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Constitutional Court of the Czech Republic (Ústavní soud České republiky), N. I. ÚS 1253/14, 22 Dicember 2015


Compulsory vaccination against nine pediatric infectious diseases. Religious and secular conscientious objection to compulsory vaccination. 

Normative references

Art. 2 Const.  
Art. 15 Const.  
Art. 16 Const.  


1. The refusal of compulsory vaccination on the grounds of religion and belief, i.e. religious conscientious objection, which cannot be completely ruled out depending on the specific circumstances, must remain a restrictively perceived exception, for which the Constitutional Court has already opened some space on account of strong reasons, but not a dispensation granted automatically to a specific religion or a group of persons professing a specific belief.

2. As regards the relation between the two types of conscientious objections, both religious and secular, the Constitutional Court concludes that in a secular there is no reason to treat them differently. There are four requirements regarding the justifiability of the secular objection of conscience, which must be satisfied cumulatively: (1) the constitutional relevance of the claims contained in the objection of conscience, (2) the urgency of the reasons that the holder of the fundamental freedom cites in support of his objection, (3) the consistency and persuasiveness of that person’s claims, and (4) the social impact that the acceptance of a secular objection of conscience may have in the specific case.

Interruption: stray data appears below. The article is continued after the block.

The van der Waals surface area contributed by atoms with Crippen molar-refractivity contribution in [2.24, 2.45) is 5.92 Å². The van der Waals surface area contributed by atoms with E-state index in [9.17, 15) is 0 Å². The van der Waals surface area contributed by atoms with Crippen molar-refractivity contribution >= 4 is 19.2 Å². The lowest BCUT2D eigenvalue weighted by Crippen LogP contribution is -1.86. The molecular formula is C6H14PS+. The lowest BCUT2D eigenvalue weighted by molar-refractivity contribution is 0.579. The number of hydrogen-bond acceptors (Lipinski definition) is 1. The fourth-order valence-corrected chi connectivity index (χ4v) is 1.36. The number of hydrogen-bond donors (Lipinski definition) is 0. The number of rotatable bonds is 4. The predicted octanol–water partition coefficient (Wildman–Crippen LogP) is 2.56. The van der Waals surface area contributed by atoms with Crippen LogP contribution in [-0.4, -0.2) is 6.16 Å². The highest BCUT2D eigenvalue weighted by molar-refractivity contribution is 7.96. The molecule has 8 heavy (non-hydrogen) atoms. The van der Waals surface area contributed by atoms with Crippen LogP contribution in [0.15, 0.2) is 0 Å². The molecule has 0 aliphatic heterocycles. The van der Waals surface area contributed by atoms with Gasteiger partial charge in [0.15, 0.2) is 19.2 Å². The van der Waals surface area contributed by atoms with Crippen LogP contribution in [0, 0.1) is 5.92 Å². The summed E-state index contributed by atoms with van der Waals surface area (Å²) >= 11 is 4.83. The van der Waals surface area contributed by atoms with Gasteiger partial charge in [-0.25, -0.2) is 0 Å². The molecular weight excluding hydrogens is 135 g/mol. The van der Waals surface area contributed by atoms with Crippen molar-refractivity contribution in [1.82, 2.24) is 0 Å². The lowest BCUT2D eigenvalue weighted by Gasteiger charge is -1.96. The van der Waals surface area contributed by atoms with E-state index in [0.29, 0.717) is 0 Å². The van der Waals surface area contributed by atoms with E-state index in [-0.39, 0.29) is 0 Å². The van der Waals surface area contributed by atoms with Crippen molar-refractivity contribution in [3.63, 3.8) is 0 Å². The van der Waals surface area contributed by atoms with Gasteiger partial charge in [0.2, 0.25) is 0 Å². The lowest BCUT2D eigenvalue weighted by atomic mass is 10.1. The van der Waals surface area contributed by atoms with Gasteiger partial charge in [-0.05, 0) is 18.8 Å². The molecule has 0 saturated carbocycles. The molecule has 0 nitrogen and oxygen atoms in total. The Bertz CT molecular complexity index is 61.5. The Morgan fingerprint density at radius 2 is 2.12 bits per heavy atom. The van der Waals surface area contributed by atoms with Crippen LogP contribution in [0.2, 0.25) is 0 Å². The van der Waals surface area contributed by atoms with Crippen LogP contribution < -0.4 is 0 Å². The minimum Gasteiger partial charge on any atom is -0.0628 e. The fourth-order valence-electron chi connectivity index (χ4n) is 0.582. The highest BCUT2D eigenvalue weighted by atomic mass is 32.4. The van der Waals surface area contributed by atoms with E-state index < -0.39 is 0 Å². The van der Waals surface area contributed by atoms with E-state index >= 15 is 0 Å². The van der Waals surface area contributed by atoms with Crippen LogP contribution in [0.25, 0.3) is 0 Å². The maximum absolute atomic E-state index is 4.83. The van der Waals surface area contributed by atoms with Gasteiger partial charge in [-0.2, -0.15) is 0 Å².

3. The claims underlying the secular conscientious objection to compulsory vaccination acquire a constitutional dimension due to the collision between the protection of public health and the health of the person in whose favour the objection of conscience is applied. In addition, the Court must consider the parents’ claim of an interference with their right of parental care. Finally, the argument that vaccination is an interference with bodily integrity cannot be ignored. This case involves fundamental rights that can be weighed against each other (with a view to finding an optimal balance).

4. The social impact of the secular objection of conscience, if it is to be accepted, must not exceed the sphere of the legitimate aims relevant for the given field of law to an excessive degree. In this specific case this means that the desirable level of vaccination coverage must be considered. The exception granted must not be associated with conclusions that would allow such exceptions to become the rule.


Cf. para 93 of Vavřička and Others v. Czech Republic, Nos. 47621/13 and 5 others (Grand Chamber), 8 April 2021 in this databse